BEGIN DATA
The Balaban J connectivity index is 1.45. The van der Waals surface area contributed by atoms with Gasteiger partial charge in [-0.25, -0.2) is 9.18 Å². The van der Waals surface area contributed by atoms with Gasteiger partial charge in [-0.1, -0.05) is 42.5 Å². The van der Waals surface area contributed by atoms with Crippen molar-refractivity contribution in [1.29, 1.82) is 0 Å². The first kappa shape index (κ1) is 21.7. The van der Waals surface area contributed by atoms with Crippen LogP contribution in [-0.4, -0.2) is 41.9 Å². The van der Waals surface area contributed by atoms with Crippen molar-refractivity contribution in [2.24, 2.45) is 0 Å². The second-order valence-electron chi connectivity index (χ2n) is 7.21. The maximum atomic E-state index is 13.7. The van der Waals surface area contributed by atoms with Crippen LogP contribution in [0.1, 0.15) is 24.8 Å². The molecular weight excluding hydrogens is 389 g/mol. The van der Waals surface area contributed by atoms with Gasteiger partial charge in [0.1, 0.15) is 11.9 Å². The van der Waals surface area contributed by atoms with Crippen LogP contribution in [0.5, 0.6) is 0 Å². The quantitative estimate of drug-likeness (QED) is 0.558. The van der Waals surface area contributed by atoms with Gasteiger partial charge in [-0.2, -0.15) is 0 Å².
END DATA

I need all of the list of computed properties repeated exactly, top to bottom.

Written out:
The Balaban J connectivity index is 1.45. The van der Waals surface area contributed by atoms with Gasteiger partial charge in [-0.25, -0.2) is 9.18 Å². The van der Waals surface area contributed by atoms with Gasteiger partial charge in [-0.1, -0.05) is 42.5 Å². The van der Waals surface area contributed by atoms with Crippen molar-refractivity contribution in [1.29, 1.82) is 0 Å². The first kappa shape index (κ1) is 21.7. The van der Waals surface area contributed by atoms with Crippen LogP contribution in [-0.4, -0.2) is 41.9 Å². The van der Waals surface area contributed by atoms with Crippen molar-refractivity contribution in [2.24, 2.45) is 0 Å². The second-order valence-electron chi connectivity index (χ2n) is 7.21. The maximum atomic E-state index is 13.7. The van der Waals surface area contributed by atoms with Crippen LogP contribution in [0.1, 0.15) is 24.8 Å². The molecular weight excluding hydrogens is 389 g/mol. The van der Waals surface area contributed by atoms with Gasteiger partial charge in [0.1, 0.15) is 11.9 Å². The van der Waals surface area contributed by atoms with Crippen LogP contribution in [0.5, 0.6) is 0 Å². The quantitative estimate of drug-likeness (QED) is 0.558. The van der Waals surface area contributed by atoms with Gasteiger partial charge in [-0.2, -0.15) is 0 Å².